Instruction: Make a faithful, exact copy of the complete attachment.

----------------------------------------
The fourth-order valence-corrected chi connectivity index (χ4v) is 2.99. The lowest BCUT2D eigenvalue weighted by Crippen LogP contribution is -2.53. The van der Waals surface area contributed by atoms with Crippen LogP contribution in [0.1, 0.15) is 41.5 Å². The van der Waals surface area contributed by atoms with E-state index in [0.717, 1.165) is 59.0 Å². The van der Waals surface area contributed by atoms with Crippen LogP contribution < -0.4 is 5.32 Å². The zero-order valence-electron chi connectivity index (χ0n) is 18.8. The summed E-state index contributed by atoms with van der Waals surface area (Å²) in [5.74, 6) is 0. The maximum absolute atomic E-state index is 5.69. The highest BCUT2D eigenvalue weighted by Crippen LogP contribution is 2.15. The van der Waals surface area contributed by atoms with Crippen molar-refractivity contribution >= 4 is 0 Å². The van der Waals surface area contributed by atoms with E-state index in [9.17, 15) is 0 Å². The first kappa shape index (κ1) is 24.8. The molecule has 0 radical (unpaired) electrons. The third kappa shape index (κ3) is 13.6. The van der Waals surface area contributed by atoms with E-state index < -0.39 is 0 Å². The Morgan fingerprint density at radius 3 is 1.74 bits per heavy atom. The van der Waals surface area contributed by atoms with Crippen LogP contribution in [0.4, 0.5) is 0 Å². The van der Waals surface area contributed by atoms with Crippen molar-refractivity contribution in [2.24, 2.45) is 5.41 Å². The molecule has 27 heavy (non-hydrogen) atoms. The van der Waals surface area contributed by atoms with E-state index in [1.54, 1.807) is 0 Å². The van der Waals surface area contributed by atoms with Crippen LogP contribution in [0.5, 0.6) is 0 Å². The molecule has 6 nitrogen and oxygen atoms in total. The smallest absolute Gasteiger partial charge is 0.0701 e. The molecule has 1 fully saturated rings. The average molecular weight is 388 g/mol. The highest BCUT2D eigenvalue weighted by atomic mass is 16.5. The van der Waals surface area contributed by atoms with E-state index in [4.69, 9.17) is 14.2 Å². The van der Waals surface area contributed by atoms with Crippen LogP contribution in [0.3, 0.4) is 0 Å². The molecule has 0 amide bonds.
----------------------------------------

The fourth-order valence-corrected chi connectivity index (χ4v) is 2.99. The lowest BCUT2D eigenvalue weighted by Crippen LogP contribution is -2.53. The van der Waals surface area contributed by atoms with Crippen LogP contribution in [0.1, 0.15) is 41.5 Å². The van der Waals surface area contributed by atoms with E-state index in [0.717, 1.165) is 59.0 Å². The van der Waals surface area contributed by atoms with Crippen LogP contribution < -0.4 is 5.32 Å². The zero-order valence-electron chi connectivity index (χ0n) is 18.8. The summed E-state index contributed by atoms with van der Waals surface area (Å²) in [5.74, 6) is 0. The maximum absolute atomic E-state index is 5.69. The highest BCUT2D eigenvalue weighted by Crippen LogP contribution is 2.15. The van der Waals surface area contributed by atoms with Crippen molar-refractivity contribution >= 4 is 0 Å². The van der Waals surface area contributed by atoms with E-state index in [9.17, 15) is 0 Å². The first kappa shape index (κ1) is 24.8. The molecule has 0 radical (unpaired) electrons. The third kappa shape index (κ3) is 13.6. The van der Waals surface area contributed by atoms with E-state index < -0.39 is 0 Å². The Morgan fingerprint density at radius 3 is 1.74 bits per heavy atom. The van der Waals surface area contributed by atoms with Crippen LogP contribution in [0.4, 0.5) is 0 Å². The van der Waals surface area contributed by atoms with Crippen molar-refractivity contribution in [2.24, 2.45) is 5.41 Å². The molecule has 27 heavy (non-hydrogen) atoms. The van der Waals surface area contributed by atoms with E-state index in [1.54, 1.807) is 0 Å². The van der Waals surface area contributed by atoms with Crippen LogP contribution in [0.5, 0.6) is 0 Å². The molecule has 6 nitrogen and oxygen atoms in total. The smallest absolute Gasteiger partial charge is 0.0701 e. The molecule has 1 fully saturated rings. The average molecular weight is 388 g/mol. The highest BCUT2D eigenvalue weighted by atomic mass is 16.5. The van der Waals surface area contributed by atoms with E-state index in [4.69, 9.17) is 14.2 Å². The van der Waals surface area contributed by atoms with Crippen LogP contribution in [0.3, 0.4) is 0 Å². The molecule has 0 amide bonds.